- The third building block that is a critical part of the foundation for being IN is: Self-Care.
This building block is intended to help each partner develop or enhance a plan for taking care of his or her physical and emotional needs. The term “self-care” is widely used to refer to activities, practices and attitudes that are engaged in on a regular basis to maintain and enhance a person’s health and emotional well being. This is the sense in which we use it here.
Partners in a relationship must understand that each of them are individually responsible for the quality of his or her own life. If our romantic partner is either the problem in our life, or the solution, we are in trouble.
When partners engage in self-care, they surrender the “blame game” and instead develop healthy, adaptive ways to take responsibility for the quality of their own life.
- The fourth and final building block that is a critical part of the foundation for being INis: Emotional Bonding.
A commitment to be IN Love requires each partner to invest time and emotional energy into the development and maintenance of an emotional bond. Emotional bonding is a feeling and it is also an interactive process. It relies on and generates trust and affection. A bond of this type often develops when humans face extreme stress together, such as combat or a fatal illness. While we are not suggesting that you and your partner pursue either path, we are suggesting that romantic partners can develop that same end product by working as a team. This type of bonding occurs when two people decide that they are responsible to each other.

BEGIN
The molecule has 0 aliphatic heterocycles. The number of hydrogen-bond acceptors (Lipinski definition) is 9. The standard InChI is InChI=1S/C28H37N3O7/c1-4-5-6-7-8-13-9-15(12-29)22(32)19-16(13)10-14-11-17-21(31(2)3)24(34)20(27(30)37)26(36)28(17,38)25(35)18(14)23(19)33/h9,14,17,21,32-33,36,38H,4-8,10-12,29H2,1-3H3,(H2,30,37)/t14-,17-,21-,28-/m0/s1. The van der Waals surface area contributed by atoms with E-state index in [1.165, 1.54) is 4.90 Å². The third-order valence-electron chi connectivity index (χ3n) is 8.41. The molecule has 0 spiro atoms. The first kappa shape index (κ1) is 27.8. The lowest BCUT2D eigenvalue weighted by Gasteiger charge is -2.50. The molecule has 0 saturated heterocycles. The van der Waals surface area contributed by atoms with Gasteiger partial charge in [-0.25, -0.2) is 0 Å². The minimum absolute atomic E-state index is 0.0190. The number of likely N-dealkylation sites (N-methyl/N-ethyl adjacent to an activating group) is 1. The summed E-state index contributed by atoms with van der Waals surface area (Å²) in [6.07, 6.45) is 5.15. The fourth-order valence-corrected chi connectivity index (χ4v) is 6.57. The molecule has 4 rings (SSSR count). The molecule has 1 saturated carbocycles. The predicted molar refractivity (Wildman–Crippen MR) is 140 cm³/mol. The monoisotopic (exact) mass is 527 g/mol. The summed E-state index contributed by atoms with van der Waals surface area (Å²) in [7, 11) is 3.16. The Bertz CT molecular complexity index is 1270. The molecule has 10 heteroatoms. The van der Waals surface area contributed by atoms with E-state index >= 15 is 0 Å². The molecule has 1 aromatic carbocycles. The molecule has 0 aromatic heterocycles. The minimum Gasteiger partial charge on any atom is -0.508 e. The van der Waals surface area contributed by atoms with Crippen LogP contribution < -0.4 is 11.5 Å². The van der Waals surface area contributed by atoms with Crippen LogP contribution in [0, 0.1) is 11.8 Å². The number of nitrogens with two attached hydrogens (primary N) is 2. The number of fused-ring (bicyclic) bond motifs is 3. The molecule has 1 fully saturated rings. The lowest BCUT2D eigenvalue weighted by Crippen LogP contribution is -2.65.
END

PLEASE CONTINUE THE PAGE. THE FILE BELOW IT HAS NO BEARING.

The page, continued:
You will notice in the previous sentence we wrote “when two people decide that they are responsible to each other” – not for each other, but to each other. We are not asking partners to be responsible for each other. In fact, we discourage that practice between two competent adults because it generally causes a great many problems (far too complicated for us to explore in this short blog).
Be responsible to – not for – your partner. The difference is a fundamental one but easy to misconstrue. We are encouraging you to give care to – not take care of – someone.
In upcoming blogs we will further expand on each building block. All four will be presented with more depth. To learn more about practically utilizing these essential building blocks in your own relationship, we invite you to the source of this material which can be found in its complete form in our recently published book for couples titled “Awakening to Your Soulmate: A Decision to be IN
Love.” In this couples guide, users are walked through precisely how to implement these tools in any relationship.
(If you are a helping professional and would like more information about how to use this couples model in your practice with couples, we invite you to attend one of our upcoming trainings. Our most recent workshop was held at the 2016 NASW-NJ conference in Atlantic City, NJ. You can click HERE for more information about this training.)